Michael Howard is to make a pitch for Britain's ethnic vote urging people who feel "taken for granted" by Tony Blair to vote Conservative.
Mr Howard is in Yorkshire to support Tory Parliamentary hopefuls
He will say Conservatives "share the same values" as the UK's minorities.
And that he wants to build a "better Britain" where everyone, whatever the colour of their skin or religion, can "make the most of their talents".
But the Tory leader will argue against positive discrimination saying it is "outdated and unjust".
"It sets family against family and it leads ethnic communities to doubt their own abilities," he will argue.
Mr Howard - himself the son of immigrants - will acknowledge that racial discrimination still exists in the UK.
"People from ethnic communities, for example, still earn less than their white counterparts," he will say before arguing the answer to helping everyone to get on was "free enterprise, free trade, free speech".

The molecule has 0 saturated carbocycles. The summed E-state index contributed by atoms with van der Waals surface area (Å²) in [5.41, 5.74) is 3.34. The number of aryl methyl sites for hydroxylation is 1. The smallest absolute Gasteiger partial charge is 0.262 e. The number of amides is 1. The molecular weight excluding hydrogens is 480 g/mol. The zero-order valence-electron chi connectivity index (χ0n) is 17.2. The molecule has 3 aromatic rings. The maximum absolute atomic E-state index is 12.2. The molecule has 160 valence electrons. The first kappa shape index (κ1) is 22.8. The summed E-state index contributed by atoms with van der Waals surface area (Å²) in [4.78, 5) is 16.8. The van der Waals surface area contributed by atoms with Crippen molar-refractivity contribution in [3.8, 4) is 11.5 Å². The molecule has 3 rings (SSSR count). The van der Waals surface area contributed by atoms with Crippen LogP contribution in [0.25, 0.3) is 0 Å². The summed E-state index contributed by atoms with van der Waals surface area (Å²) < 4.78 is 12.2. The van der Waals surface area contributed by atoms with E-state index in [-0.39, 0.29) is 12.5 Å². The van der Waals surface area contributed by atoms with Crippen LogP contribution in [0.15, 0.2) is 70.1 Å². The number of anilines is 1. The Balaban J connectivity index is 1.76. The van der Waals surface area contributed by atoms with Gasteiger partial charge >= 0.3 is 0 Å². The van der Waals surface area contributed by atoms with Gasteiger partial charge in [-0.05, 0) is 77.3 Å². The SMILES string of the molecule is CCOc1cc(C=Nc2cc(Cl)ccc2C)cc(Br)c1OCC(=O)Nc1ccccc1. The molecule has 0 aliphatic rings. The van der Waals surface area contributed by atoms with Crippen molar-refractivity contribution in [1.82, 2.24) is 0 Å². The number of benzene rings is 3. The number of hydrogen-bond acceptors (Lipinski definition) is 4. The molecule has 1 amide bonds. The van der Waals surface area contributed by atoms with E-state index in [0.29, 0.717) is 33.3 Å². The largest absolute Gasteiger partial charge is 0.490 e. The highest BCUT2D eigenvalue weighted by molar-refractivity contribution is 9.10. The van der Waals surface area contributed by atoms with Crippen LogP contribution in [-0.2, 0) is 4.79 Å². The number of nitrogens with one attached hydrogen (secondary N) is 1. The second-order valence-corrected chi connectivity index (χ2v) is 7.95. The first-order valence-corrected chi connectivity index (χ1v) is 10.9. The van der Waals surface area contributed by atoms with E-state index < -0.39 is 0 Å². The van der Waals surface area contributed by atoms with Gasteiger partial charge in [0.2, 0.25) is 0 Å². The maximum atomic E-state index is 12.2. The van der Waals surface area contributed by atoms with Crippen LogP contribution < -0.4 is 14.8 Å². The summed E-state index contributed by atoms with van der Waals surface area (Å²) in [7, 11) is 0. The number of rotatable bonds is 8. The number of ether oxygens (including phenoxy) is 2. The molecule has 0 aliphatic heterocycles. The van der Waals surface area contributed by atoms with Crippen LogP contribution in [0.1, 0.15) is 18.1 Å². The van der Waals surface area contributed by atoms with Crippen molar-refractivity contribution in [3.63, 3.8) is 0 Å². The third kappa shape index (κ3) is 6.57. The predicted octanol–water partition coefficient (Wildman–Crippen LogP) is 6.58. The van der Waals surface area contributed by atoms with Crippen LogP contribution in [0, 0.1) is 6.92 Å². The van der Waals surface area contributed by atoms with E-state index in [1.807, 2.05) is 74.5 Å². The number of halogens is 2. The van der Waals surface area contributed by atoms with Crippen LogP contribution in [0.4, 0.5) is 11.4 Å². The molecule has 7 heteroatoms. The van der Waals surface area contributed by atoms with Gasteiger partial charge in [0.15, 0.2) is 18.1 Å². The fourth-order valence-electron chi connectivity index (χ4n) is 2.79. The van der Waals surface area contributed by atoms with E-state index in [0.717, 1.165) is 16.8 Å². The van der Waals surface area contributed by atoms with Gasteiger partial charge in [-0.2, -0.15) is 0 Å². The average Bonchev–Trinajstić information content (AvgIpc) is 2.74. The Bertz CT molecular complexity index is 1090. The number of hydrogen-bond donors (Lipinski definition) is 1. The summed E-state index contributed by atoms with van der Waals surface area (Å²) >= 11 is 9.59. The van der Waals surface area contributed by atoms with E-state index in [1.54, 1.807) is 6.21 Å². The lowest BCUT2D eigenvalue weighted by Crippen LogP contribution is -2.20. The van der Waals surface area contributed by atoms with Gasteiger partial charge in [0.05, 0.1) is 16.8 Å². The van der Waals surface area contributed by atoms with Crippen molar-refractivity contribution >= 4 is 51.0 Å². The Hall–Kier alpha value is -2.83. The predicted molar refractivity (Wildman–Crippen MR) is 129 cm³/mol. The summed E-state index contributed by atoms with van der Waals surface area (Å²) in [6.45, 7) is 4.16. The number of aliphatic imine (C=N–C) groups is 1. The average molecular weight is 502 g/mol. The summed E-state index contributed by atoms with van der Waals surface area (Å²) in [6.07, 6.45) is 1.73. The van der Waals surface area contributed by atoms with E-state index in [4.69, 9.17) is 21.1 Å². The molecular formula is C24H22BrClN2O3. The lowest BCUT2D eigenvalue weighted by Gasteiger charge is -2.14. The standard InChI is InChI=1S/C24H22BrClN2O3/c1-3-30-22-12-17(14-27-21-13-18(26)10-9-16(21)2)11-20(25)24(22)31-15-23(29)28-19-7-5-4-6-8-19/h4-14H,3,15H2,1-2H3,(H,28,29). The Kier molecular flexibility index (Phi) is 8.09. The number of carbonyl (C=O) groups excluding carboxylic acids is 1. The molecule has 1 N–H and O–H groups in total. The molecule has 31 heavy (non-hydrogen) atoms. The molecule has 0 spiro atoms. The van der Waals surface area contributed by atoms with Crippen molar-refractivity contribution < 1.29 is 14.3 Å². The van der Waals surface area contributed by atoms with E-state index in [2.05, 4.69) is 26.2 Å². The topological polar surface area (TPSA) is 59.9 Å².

The Tory leader will also call for religious tolerance arguing that Hindus and Sikhs as well as Muslims got "caught in the downdraft of Islamaphobia which was one of the terrible side effects of 9/11".
'Come join us'
Mr Howard will make his speech during a visit to support Tory Parliamentary hopefuls Robert Light and Sayeeda Warsi - "the first British Muslim woman" selected to run for MP as a Conservative candidate.
He will attack Labour's record in government over issues such as tax and he will set out Tory plans for an immigration quota to be set by MPs.
Mr Howard will also attack the Lib Dems for wanting to abolish faith schools, introduce compulsory sex education from the age of seven, and "give contraceptives out in schools from the age of 11".
"So I say to all those people from ethnic minorities who feel Mr Blair and the Liberal Democrats take their votes for granted - come join us," he will say.
Lib Dem president Simon Hughes branded Mr Howard "arrogant and wrong" for claiming the Tories were the "natural party" for Britain's ethnic minorities.
"Given the Tories' considerably reduced support in urban areas, where many black and Asian Britons live, during their time in power, the evidence simply
does not support his claims that the Conservatives are the party for these communities," he said.